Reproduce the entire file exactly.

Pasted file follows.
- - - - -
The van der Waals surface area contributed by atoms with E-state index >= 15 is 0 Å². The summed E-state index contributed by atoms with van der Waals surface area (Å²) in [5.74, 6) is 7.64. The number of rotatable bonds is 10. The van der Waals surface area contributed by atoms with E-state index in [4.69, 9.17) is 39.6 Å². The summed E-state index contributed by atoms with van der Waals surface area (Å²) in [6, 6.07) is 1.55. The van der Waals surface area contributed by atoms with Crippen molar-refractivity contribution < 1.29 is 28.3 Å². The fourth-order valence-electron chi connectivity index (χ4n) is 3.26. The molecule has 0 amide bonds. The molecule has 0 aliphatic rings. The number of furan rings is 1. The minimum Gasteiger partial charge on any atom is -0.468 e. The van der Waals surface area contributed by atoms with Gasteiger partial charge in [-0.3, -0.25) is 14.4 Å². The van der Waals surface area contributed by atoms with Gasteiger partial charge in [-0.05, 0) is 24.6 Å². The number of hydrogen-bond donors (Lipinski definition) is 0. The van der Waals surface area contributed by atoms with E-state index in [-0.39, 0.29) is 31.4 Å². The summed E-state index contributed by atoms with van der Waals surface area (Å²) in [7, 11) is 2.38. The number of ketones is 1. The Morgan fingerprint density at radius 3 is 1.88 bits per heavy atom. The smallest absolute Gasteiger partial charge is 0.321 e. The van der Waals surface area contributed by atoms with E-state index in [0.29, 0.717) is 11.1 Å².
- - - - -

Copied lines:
The van der Waals surface area contributed by atoms with E-state index >= 15 is 0 Å². The summed E-state index contributed by atoms with van der Waals surface area (Å²) in [5.74, 6) is 7.64. The number of rotatable bonds is 10. The van der Waals surface area contributed by atoms with E-state index in [4.69, 9.17) is 39.6 Å². The summed E-state index contributed by atoms with van der Waals surface area (Å²) in [6, 6.07) is 1.55. The van der Waals surface area contributed by atoms with Crippen molar-refractivity contribution < 1.29 is 28.3 Å². The fourth-order valence-electron chi connectivity index (χ4n) is 3.26. The molecule has 0 amide bonds. The molecule has 0 aliphatic rings. The number of furan rings is 1. The minimum Gasteiger partial charge on any atom is -0.468 e. The van der Waals surface area contributed by atoms with Gasteiger partial charge in [-0.3, -0.25) is 14.4 Å². The van der Waals surface area contributed by atoms with Gasteiger partial charge in [-0.05, 0) is 24.6 Å². The number of hydrogen-bond donors (Lipinski definition) is 0. The van der Waals surface area contributed by atoms with E-state index in [-0.39, 0.29) is 31.4 Å². The summed E-state index contributed by atoms with van der Waals surface area (Å²) in [7, 11) is 2.38. The number of ketones is 1. The Morgan fingerprint density at radius 3 is 1.88 bits per heavy atom. The smallest absolute Gasteiger partial charge is 0.321 e. The van der Waals surface area contributed by atoms with E-state index in [0.29, 0.717) is 11.1 Å².